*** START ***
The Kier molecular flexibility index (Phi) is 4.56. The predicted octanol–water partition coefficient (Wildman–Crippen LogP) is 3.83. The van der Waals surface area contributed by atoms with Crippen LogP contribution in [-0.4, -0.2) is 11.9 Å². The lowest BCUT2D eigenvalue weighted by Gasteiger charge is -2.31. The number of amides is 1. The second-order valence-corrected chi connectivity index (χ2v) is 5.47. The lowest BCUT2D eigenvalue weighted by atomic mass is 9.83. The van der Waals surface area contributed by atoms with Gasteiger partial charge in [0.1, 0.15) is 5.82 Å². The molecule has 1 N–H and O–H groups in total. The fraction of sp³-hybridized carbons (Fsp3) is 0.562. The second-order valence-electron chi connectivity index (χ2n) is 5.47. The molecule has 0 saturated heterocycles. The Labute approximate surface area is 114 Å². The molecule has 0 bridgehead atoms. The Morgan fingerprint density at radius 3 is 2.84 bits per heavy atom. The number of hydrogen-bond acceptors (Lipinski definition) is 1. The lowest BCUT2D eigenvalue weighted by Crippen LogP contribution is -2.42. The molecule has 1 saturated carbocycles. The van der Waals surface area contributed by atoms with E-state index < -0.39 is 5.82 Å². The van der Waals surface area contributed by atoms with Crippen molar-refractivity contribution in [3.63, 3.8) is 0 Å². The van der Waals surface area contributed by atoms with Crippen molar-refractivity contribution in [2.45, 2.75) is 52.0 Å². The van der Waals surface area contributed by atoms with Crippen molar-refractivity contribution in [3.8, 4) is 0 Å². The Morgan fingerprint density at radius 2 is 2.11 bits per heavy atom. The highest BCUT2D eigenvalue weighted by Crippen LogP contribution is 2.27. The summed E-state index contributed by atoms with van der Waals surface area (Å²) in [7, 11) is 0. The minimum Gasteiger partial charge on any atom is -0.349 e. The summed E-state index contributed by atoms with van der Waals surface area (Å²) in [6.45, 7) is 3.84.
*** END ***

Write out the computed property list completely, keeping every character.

The Kier molecular flexibility index (Phi) is 4.56. The predicted octanol–water partition coefficient (Wildman–Crippen LogP) is 3.83. The van der Waals surface area contributed by atoms with Crippen LogP contribution in [-0.4, -0.2) is 11.9 Å². The lowest BCUT2D eigenvalue weighted by Gasteiger charge is -2.31. The number of amides is 1. The second-order valence-corrected chi connectivity index (χ2v) is 5.47. The lowest BCUT2D eigenvalue weighted by atomic mass is 9.83. The van der Waals surface area contributed by atoms with Gasteiger partial charge in [0.1, 0.15) is 5.82 Å². The molecule has 1 N–H and O–H groups in total. The fraction of sp³-hybridized carbons (Fsp3) is 0.562. The second-order valence-electron chi connectivity index (χ2n) is 5.47. The molecule has 0 saturated heterocycles. The Labute approximate surface area is 114 Å². The molecule has 0 bridgehead atoms. The Morgan fingerprint density at radius 3 is 2.84 bits per heavy atom. The number of hydrogen-bond acceptors (Lipinski definition) is 1. The lowest BCUT2D eigenvalue weighted by Crippen LogP contribution is -2.42. The molecule has 1 saturated carbocycles. The van der Waals surface area contributed by atoms with E-state index < -0.39 is 5.82 Å². The van der Waals surface area contributed by atoms with Crippen molar-refractivity contribution in [3.63, 3.8) is 0 Å². The van der Waals surface area contributed by atoms with Crippen molar-refractivity contribution in [2.45, 2.75) is 52.0 Å². The van der Waals surface area contributed by atoms with Crippen molar-refractivity contribution in [3.8, 4) is 0 Å². The Morgan fingerprint density at radius 2 is 2.11 bits per heavy atom. The highest BCUT2D eigenvalue weighted by Crippen LogP contribution is 2.27. The summed E-state index contributed by atoms with van der Waals surface area (Å²) in [7, 11) is 0. The minimum Gasteiger partial charge on any atom is -0.349 e. The summed E-state index contributed by atoms with van der Waals surface area (Å²) in [6.45, 7) is 3.84.